Within a short time, steps were taken in Newport, Kentucky, to organize a colony to found a settlement in Kansas. Several local meetings were held, but nothing was definitively accomplished until the end of 1854. At that time, Johnson Williams, acting as a scout for the colony, chose the site hemmed by the stony Flint Hills and McDowell Creek feeding into the Kansas River. Deciding the rich floodplain was a suitable spot, he returned eastward.
Early in 1855, about 60 people from Covington, Kentucky and Cincinnati, Ohio, embarked on the steamboat Express for Kansas Territory. The boat arrived at Kansas City, Missouri, in March 1855. A site had been previously selected on the south side of the Kansas River, near the mouth of McDowell Creek. The original intention was to make the entire trip by water, as the colonists believed the Kansas River to be navigable. However, when they arrived in Kansas City, they found that their boat would be unable to proceed farther. Emigrant wagons and teams were then procured for the remainder of the journey, and on April 22, 1855, they reached their destination. Many of these colonists were admirers of Henry Clay, and the town they laid out was named Ashland, after his plantation estate in Kentucky. The name was also given to the township that was subsequently organized.
The officers of the Ashland colony were: Franklin G. Adams, president; Reverend N. B. White, vice-president; Henry J. Adams, treasurer. Other members included Matthew Weightman, W. H. Mackey, Sr., and wife, John F. Ross, C. L. Sanford, C. N. Barclay. William Stone and J. S. Williams.
Soon afterward, the Irish Catholic Dempsey family also arrived and represented some of the early burials in Ashland Cemetery.
A few of the colonists became discouraged and returned to their old homes in Ohio and Kentucky. Still, the majority were prepared to encounter the hardships of pioneer life and went bravely forward with the erection of log cabins. On December 29, 1855, a post office was established with William Mackey as postmaster.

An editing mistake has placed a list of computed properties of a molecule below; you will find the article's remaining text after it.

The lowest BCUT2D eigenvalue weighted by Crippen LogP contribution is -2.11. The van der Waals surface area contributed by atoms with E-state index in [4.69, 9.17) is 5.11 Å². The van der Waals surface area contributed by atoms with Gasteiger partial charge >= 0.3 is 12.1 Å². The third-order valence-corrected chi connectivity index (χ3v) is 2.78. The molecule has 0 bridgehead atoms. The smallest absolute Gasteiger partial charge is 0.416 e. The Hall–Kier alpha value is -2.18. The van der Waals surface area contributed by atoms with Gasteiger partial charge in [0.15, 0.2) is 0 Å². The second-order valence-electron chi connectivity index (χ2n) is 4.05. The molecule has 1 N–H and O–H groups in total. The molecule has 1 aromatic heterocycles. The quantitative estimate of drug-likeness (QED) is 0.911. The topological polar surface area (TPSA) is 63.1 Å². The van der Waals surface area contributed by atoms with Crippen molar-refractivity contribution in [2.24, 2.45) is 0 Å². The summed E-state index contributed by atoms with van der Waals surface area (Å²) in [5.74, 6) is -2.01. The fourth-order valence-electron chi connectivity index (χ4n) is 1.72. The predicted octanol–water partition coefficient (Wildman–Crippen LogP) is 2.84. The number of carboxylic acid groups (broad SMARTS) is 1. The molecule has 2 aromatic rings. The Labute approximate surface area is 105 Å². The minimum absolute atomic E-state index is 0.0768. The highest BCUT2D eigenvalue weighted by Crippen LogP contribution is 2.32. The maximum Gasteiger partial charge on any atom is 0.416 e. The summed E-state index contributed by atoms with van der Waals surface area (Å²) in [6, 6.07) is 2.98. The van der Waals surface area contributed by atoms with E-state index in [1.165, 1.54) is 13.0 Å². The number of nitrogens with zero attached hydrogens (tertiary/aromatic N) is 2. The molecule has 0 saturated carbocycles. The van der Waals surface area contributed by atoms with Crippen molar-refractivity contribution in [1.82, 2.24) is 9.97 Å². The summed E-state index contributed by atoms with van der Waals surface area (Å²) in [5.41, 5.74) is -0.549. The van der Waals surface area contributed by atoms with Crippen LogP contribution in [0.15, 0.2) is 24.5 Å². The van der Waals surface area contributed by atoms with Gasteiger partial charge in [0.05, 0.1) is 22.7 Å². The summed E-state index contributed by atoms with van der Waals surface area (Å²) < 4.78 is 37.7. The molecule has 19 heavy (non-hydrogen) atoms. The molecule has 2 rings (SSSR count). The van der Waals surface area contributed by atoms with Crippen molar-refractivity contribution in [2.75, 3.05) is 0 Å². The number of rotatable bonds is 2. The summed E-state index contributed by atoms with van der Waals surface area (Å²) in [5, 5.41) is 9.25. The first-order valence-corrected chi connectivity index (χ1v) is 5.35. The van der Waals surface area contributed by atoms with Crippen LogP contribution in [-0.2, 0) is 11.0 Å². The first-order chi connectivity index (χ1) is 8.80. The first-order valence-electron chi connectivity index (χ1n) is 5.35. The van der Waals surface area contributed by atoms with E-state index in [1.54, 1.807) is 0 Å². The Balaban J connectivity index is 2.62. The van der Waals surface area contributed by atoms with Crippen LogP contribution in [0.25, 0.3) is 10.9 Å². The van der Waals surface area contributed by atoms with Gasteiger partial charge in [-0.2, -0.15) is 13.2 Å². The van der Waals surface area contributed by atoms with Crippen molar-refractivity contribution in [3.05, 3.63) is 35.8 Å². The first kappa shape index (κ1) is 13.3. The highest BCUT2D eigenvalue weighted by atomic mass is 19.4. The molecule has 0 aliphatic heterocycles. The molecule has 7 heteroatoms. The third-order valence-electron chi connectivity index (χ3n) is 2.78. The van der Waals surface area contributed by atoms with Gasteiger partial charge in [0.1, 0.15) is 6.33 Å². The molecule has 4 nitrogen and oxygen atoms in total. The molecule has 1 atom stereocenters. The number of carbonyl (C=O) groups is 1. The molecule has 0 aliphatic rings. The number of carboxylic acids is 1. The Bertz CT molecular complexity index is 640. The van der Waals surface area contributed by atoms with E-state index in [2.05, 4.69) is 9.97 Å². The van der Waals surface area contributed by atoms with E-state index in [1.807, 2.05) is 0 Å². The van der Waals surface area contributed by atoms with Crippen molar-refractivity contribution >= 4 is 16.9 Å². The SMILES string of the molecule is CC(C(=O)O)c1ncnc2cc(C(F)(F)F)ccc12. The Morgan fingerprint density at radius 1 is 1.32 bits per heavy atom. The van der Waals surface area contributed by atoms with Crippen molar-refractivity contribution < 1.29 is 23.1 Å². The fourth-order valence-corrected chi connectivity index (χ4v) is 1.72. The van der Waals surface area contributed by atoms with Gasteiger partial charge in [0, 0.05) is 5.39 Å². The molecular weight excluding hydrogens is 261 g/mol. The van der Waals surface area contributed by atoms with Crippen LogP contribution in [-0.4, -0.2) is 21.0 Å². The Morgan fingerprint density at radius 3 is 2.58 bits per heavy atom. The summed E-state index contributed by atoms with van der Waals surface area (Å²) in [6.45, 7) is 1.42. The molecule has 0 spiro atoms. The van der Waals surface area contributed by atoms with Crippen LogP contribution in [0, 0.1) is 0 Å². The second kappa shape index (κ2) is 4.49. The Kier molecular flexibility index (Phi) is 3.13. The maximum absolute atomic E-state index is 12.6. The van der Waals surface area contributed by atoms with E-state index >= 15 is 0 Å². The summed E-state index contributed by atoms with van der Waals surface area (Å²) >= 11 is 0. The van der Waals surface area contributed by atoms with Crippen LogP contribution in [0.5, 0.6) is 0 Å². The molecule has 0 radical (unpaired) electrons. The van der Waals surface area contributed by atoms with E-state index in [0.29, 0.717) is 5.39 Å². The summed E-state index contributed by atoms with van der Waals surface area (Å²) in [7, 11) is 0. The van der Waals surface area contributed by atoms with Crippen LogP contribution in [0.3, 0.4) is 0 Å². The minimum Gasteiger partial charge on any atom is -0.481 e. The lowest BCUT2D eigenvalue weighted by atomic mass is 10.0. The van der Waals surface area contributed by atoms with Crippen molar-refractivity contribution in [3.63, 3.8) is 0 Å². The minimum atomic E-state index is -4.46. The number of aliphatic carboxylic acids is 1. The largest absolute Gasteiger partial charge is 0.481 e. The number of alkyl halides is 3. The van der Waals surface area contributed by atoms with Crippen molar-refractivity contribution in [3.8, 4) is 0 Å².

The community soon became a significant town, and in March 1857, the town was made the county seat of Davis (now Geary) County. Several terms of the territorial court were held there by Judge Elmore before the seat of justice was removed to Junction City in November 1860. With the removal of the county seat, Ashland began to wane. Some of the leading members of the colony found better opportunities, and the post office closed on April 1, 1868. The small town suffered another blow when it was bypassed by the Blue Valley Railroad, which instead ran through Manhattan to the north and Junction City to the west.
In 1870 Michael Brannick, a stonemason and community leader, organized to build a church in 1870 on the three acres of land donated by James Ryan, an 1855 pioneer in the area. Before then, the community held services in private homes and other buildings. The new church, made of limestone, resembled the one-room schools in the area. The facility served both Ashland and the McDowell Creek community.
In 1873 the legislature transferred Ashland township to Riley County.
In 1910, the old church was removed, and a new Gothic Revival-style church was built. St. Joseph’s Catholic Church held services until it closed in 1989. In 1993 the items inside the church, including the Stained Glass windows, were removed and auctioned off or taken to other churches in the area.
Today, all that is left of this community is St. Joseph’s Historic Church and Cemetery, located along McDowell Creek in Wingfield Township. The church property is listed on the State Register of Historic Places.
Blackmar, Frank W.; Kansas: A Cyclopedia of State History, Vol I; Standard Publishing Company, Chicago, IL 1912.
Geary County Historical Society
Rudder, Tyler; Lost Communities, The Chapman Center for Rural Studies, Kansas State University, 2012.